Asthma in Teens and Adults - Treatment Overview
It's important to treat asthma, because even mild asthma can damage your airways.
Know the goals of treatment
By following your treatment plan, you can meet your goals to:11
- Prevent symptoms.
- Keep your lung function as close to normal as possible.
- Be able to do your normal daily activities, including work, school, exercise, and recreation.
- Prevent asthma attacks.
- Have few or no side effects from medicine.
Asthma: Taking Charge of Your Asthma
Follow your asthma action plan
An asthma action plan tells you which medicines to take every day and how to treat asthma attacks. It may include an asthma diary where you record your peak expiratory flow (PEF) or your symptoms, or both. You also can list the cause of your symptoms and what medicines you took for quick relief. This helps you identify triggers that can be changed or avoided. It also lets you be aware of your symptoms and know how to make quick decisions about medicine and treatment. See an example of an asthma action plan(What is a PDF document?).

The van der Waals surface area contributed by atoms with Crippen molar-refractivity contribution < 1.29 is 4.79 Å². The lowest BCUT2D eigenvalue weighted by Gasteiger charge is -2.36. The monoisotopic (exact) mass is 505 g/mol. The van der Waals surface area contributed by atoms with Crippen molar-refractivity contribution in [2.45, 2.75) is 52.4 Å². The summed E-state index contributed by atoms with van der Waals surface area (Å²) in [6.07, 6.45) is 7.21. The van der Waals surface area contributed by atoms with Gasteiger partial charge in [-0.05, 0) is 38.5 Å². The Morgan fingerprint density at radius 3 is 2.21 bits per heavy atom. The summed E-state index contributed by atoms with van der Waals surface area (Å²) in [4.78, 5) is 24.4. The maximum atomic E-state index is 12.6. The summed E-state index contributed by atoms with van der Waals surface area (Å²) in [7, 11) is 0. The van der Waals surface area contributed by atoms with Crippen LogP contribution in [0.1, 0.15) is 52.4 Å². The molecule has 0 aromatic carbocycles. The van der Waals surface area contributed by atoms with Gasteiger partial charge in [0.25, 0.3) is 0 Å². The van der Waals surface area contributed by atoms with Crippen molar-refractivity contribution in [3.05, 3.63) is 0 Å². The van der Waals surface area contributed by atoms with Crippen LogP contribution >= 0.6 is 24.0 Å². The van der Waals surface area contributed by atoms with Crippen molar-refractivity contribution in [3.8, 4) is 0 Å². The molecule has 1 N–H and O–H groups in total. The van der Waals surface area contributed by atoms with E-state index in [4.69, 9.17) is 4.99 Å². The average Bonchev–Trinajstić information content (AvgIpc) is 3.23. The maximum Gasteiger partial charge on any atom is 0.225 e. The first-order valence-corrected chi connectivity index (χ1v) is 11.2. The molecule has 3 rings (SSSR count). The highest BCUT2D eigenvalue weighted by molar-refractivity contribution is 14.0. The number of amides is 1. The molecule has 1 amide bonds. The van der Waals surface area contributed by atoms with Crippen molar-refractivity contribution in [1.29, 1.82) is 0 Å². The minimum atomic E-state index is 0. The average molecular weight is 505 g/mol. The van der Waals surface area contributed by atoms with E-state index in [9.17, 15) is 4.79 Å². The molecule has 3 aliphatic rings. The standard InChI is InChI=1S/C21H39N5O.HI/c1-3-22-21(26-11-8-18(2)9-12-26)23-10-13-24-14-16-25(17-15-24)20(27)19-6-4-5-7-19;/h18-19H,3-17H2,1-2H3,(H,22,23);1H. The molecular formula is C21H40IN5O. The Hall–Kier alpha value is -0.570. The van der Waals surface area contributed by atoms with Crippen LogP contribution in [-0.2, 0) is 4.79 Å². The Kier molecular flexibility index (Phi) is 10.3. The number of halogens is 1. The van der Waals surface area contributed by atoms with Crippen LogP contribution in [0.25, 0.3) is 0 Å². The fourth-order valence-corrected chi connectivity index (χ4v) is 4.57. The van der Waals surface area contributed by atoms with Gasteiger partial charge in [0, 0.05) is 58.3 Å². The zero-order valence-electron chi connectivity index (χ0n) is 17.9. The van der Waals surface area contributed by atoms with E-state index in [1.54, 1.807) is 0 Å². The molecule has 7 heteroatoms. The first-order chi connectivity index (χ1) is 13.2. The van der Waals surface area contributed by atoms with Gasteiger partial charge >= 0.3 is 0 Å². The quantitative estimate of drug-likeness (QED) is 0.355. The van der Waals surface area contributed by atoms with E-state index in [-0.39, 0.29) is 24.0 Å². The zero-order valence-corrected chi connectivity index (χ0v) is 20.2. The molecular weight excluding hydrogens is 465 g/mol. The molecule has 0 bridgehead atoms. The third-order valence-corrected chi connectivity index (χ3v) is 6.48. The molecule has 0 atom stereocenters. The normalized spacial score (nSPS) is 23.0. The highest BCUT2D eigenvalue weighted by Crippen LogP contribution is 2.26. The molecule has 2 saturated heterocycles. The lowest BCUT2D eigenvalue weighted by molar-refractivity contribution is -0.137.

Asthma: Using an Asthma Action Plan
You'll likely take several medicines to control your asthma and to prevent attacks. Your doctor may adjust your medicines depending on how well your asthma is controlled. Medicines include:
Oral or injected corticosteroids. These medicines may be used to get your asthma under control before you start taking daily medicine. They can also be used to treat any sudden and severe symptoms (asthma attacks), such as shortness of breath.
Inhaled corticosteroids (controller medicine). These reduce the inflammation in your airways. You take them every day to keep asthma under control and to prevent asthma attacks.
Short-acting beta2-agonists and anticholinergics (quick-relief medicine). These medicines are used for asthma attacks. Overuse of quick-relief medicine can be harmful.
Inhalers deliver medicine directly to the lungs. To get the best asthma control possible, be sure you know how to use your inhaler. Use a spacer with your inhaler if your doctor recommends it.
Breathing Problems: Using a Metered-Dose Inhaler
Breathing Problems: Using a Dry Powder Inhaler